Butterfly Morning

Butterfly Morning

This was one of those photos where everything just worked.

I took this on a Friday morning. Two days prior my wife and I were out biking around the neighborhood with our kids and we went past a pretty large field full of yellow and red flowers, and at the time I told her that I’d like to return the next morning to take a picture. We talked about how the red flowers might really stand out against the yellow ones, and in the right light it might look pretty cool. Sunrise was about 6:20am and I knew if I left for work at 6:45 I would have time to drive past this field, hop out, snap a few pictures before the sun was too high in the sky, and then get to work right on time.

Things didn’t work out for a photo opportunity the next morning but when Friday rolled around I was able to get out the door with a few minutes to spare–enough to drive past this field and stop to take some pictures. I brought my D750, 50mm lens, and +4 close-up filter just in case I wanted to get a few macro images. The flip-out screen on my D750 made compositing much easier since I was able to put my camera in Live View, hold it close to the ground, and see precisely what the scene would look like as I took some pictures. (Even though I normally prefer the optical viewfinder when using DSLRs, Live View does have its advantages.)

A few minutes later and I just wasn’t having much luck. I had plenty of shots of flowers but nothing that really stood out to me though perhaps I might share one here in the coming weeks anyway. I liked the lighting, I liked the colors, and the dew drops covering the grass were a really nice added touch that helped lend some unexpected sparkles to the pictures. The problem wasn’t necessarily finding a good scene, it was finding a good composition. How could I use the various elements to create a solid photograph? And that’s when I saw this butterfly.

I now had a clear subject and focal point for a photographic composition, and I carefully made my way over to the place it was resting in order to take a couple of pictures before it flew away. Once again Live View and the articulating screen helped immensely, and I took several shots at various apertures in order to play around with background blur and overall subject sharpness. No matter what I wanted the butterfly to be as sharp as possible so I shot some at f/1.8, others at f/2.8, and a couple more at f/4 just for good measure.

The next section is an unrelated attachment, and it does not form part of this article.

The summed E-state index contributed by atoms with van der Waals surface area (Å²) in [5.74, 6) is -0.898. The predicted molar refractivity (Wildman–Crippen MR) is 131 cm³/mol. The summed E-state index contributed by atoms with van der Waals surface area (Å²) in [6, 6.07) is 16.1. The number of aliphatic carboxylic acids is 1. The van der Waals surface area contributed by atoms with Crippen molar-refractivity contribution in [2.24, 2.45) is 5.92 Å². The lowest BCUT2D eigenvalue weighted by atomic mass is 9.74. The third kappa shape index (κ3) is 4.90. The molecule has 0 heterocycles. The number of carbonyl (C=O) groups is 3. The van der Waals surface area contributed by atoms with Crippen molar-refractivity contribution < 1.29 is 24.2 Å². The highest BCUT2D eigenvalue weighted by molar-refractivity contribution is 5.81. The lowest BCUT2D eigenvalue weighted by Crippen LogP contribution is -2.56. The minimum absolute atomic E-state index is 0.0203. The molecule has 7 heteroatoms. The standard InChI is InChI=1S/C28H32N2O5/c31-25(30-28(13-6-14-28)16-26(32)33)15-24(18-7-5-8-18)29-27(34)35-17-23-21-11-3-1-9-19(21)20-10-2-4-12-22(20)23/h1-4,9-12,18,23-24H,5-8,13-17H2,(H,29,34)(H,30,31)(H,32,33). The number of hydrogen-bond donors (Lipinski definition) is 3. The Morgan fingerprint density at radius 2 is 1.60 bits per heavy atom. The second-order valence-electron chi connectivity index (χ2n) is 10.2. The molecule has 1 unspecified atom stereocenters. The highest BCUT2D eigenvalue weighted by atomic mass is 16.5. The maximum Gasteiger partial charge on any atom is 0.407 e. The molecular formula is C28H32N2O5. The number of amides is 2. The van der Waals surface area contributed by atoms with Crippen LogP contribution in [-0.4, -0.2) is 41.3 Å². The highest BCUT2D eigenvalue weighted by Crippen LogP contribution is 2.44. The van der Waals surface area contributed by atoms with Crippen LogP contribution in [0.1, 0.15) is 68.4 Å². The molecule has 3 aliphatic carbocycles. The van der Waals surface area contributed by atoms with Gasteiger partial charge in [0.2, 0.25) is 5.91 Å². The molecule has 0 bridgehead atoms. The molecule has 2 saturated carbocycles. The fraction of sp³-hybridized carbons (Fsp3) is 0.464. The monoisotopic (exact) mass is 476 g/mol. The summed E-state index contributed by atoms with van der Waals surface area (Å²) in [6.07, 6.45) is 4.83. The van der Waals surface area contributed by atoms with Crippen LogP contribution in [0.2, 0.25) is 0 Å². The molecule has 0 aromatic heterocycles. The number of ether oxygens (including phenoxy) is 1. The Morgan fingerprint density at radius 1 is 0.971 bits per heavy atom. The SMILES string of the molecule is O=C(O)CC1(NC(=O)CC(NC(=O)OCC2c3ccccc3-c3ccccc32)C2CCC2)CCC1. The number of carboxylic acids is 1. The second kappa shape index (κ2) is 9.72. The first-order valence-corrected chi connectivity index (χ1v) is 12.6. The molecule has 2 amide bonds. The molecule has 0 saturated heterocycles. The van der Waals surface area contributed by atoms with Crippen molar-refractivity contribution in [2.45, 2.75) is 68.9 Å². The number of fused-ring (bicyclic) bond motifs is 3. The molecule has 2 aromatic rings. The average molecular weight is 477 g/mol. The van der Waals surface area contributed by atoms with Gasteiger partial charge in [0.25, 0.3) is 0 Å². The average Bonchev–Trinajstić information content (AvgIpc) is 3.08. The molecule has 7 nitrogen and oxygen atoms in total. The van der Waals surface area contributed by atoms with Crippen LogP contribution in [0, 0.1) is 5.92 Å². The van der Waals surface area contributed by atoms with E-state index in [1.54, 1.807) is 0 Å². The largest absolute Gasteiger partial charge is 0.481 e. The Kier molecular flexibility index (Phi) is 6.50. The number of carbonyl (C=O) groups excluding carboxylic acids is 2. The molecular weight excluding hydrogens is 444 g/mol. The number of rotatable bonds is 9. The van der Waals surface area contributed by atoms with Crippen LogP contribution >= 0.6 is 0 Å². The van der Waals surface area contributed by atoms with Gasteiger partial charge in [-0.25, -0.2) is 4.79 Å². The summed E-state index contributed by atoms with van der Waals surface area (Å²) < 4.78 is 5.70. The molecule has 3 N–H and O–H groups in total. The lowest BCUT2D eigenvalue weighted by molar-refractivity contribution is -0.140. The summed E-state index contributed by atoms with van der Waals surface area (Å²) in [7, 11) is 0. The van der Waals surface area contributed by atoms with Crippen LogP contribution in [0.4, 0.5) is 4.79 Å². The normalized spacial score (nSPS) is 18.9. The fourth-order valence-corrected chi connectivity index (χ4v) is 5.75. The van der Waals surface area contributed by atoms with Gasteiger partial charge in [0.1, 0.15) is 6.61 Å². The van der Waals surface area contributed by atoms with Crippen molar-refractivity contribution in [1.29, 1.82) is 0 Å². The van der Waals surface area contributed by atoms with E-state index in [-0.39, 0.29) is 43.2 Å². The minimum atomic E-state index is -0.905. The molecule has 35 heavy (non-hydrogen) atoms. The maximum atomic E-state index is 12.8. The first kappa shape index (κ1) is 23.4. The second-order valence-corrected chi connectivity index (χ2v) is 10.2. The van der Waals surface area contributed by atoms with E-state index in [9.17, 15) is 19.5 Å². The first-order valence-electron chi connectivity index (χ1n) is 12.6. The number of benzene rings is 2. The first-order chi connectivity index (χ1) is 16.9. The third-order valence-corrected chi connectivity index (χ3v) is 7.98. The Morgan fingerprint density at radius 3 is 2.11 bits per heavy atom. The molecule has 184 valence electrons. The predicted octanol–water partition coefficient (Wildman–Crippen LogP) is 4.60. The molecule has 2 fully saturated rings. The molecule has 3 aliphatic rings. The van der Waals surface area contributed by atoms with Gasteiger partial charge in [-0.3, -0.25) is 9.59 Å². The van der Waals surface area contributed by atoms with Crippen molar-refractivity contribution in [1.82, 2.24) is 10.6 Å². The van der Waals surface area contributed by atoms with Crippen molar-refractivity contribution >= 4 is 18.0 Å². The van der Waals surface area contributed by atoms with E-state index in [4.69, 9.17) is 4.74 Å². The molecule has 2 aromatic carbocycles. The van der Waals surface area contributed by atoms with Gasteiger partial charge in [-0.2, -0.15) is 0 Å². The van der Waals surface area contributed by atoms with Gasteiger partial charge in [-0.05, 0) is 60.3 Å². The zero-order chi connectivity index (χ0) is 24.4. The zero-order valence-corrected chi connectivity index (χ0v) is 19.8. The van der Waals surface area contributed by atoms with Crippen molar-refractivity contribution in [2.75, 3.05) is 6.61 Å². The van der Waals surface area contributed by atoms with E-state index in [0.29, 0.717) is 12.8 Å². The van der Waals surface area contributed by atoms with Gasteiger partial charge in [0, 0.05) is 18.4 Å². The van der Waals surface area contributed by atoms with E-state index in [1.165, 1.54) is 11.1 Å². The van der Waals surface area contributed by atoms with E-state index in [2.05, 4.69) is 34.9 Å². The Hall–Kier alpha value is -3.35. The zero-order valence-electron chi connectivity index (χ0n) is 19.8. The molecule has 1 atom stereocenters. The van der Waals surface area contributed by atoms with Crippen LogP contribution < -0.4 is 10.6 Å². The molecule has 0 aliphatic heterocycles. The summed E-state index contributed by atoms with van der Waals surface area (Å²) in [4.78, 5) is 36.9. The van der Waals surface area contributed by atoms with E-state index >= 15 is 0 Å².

What I didn’t expect when I loaded the image into Lightroom was how much I liked the bright spots of light thanks to the dew on the grass. They added so much to the image that I ended up choosing this as my favorite picture form the morning even though the butterfly is just a tad soft compared to the shots at smaller apertures. Even stopping down to f/2.8 had a hugely noticeable effect on the bokeh balls (is that what they’re called?) on the left side of the composition, and that was a compromise I just didn’t want to make.

This image also reminded me of one I shot nearly five years ago with the exact same lens, but on my old Nikon D200. It’s fun to revisit old photos as a way of seeing how much you can learn with a little time and experience :)

Comments

  1. Rebecca Burlingham says

    Man! What a difference the dew drops made. The colors and the bokeh balls give this image a magical presence.

    • Thank you! As soon as the dew disappeared this photo would have looked totally different. It’s kind of cool how much little things like that can add to a picture :)

      • Rebecca Burlingham says

        I have two FB friends, both early birds, who take brilliant early morning images. Both know how to play with the light and the dew drops.

  2. Simon,
    What a beautiful image. It all works together to give a dreamy feel to the image. Nice work!

  3. David Beresford says

    Lovely shot. Congratulations.
    Excellent composition and colours. The butterfly commands your attention in the photo despite all the other elements.

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